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3rd Sunday of Easter (Ages 3-6): A New Way of Knowing?

3rd Sunday of Easter, Year A

  • 3-6 year olds

(Adults, you could begin by reading the Gospel aloud to the child. Alternatively, you could read the first paragraph of the reflection to the child, then read the Gospel, and then continue with the reflection.)

The Gospel for this Sunday again takes place on the day that Jesus rises from the dead, full of the new life of God. This moment in Jesus' life, his birth into the Risen life of God, is so important that the Church returns again and again to the events of that day. This reading takes place in the afternoon of that day.

Two of Jesus' disciples are walking away from Jerusalem, the great holy city, the city where Jesus has died but has risen to new life. Why are they walking away? Don't they want to stay and see Jesus? They are going the wrong way.

While they are walking,

Jesus himself came near and went with them, but their eyes were kept from recognizing him.

Jesus walks with them, but they do not know it is him. I wonder why they don't know?

If they do not know him when he is right there, I think maybe they are lost. Usually we think of being lost as going the wrong way and not knowing where we are. But maybe being lost is simply not knowing.

When they are lost and do not know him, Jesus asks,

“What are you discussing with each other while you walk along?”

Then the disciples do something interesting.

They stood still, looking sad.

They stop walking. They are still.

We thought last week about being still. "Be still and know that I am God." But the disciples do not know. Not yet. They are sad because they do not know that Jesus is Risen. They do not know that Jesus is with them. Not yet. But they stand still. They are ready to listen.

When they stand still and are ready to listen, Jesus speaks.

Then beginning with Moses and all the prophets, he interpreted to them the things about himself in all the scriptures.

He talks to them about what is written in the Holy Bible. He helps them to understand what it means. They like to hear him speak. Later they say,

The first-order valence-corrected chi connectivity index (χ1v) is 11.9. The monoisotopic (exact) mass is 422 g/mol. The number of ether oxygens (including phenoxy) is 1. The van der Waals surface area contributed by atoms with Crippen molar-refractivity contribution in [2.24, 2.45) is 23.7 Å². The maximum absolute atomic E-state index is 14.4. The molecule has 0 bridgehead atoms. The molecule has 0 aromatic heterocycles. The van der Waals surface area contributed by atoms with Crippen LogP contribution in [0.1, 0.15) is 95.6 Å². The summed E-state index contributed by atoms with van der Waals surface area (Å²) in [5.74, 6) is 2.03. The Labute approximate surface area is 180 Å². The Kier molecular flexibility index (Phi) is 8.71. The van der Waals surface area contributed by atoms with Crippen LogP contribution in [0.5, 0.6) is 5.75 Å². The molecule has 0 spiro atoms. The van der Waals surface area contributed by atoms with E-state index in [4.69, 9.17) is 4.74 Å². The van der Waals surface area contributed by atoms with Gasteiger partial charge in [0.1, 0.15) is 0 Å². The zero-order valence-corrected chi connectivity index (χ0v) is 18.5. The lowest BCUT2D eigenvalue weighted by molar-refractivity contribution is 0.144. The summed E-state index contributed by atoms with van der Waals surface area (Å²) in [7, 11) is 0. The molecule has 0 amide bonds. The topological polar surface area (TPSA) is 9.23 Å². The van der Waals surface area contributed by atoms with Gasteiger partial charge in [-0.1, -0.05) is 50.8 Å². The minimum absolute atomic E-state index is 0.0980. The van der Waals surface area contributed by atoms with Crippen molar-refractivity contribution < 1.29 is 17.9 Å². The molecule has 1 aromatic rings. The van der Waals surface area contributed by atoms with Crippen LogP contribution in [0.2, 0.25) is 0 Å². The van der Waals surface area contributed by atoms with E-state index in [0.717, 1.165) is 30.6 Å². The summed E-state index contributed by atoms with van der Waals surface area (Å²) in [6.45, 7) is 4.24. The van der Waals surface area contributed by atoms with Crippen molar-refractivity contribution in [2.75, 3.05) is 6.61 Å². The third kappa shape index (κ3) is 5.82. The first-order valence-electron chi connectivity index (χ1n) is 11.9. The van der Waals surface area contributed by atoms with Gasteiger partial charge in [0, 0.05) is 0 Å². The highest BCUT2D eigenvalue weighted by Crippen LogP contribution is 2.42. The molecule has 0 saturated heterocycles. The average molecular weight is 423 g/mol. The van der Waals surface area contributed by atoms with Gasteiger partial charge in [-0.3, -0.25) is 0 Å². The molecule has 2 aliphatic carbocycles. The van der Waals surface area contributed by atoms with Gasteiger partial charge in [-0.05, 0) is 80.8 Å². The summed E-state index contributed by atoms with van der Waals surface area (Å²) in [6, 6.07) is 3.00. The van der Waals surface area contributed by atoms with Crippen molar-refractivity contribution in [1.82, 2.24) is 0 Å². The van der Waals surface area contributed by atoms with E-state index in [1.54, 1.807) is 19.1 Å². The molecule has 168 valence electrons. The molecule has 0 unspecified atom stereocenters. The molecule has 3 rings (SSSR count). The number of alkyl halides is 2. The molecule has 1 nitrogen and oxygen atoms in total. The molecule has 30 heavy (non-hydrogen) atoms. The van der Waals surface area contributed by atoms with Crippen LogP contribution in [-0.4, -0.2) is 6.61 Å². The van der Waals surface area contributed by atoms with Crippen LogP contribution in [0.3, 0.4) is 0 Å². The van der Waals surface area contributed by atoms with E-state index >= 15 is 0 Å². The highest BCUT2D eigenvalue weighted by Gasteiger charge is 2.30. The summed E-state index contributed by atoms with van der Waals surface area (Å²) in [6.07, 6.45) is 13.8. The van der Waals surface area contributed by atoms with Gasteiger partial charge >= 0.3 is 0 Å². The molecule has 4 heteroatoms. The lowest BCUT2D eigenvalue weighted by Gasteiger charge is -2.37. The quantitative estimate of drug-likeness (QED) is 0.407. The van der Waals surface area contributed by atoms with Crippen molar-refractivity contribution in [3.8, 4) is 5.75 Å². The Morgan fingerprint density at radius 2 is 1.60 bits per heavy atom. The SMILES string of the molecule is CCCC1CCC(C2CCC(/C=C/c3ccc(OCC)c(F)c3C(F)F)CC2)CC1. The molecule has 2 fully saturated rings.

“Were not our hearts burning within us while he was talking to us on the road, while he was opening the scriptures to us?”

Their hearts burn inside of them when Jesus speaks. As they listen to the Word of God, their hearts burn. What is a burning heart? It is an excitement building in our chests. It is a feeling like something is going to happen. It is deep, deep joy. Have you ever felt this when you have been listening to the Word of God?

The disciples don't want this burning to end. When it looks like Jesus is going to leave they say,

“Stay with us, because it is almost evening and the day is now nearly over.” So Jesus went in to stay with them.

They sit down to share a meal together and still they do not know it is Jesus. But then,

When he was at the table with them, he took bread, blessed and broke it, and gave it to them.

He takes, blesses, breaks, and gives them bread. Do you recognize that? Remember the night before Jesus dies, when he shares the Passover meal with this friends, and he does something for the very first time ever?

Jesus took a loaf of bread, and after blessing it he broke it, gave it to the disciples, and said, ‘Take, eat; this is my body.’

Before he dies, he gives himself to them in the bread. Now, after he is Risen, he gives himself to them again in the bread. And what happens?

Then their eyes were opened, and they recognized him

Now they know him!

Then Jesus vanishes. He has made it clear that there is a new way now for him to be with his people.

But let's think. Is this way new? Or did we already know this way?

When the disciples are lost and sad, Jesus comes to them. We already know the Good Shepherd finds his sheep.

When the disciples are still, Jesus speaks to them. We already know the Good Shepherd calls his sheep.

When the disciples want more, Jesus breaks bread them. We already know the Good Shepherd feeds his sheep with only the best food.

And then, the disciples know him. Jesus says,

I am the good shepherd. I know my own and my own know me (John 10:14)

We already know that, too.

We have to wonder then, when we are sad, does Jesus come to us? When we are still, does Jesus speak to us? Can we know him in the breaking of the bread, too?

I wonder. What do you think?

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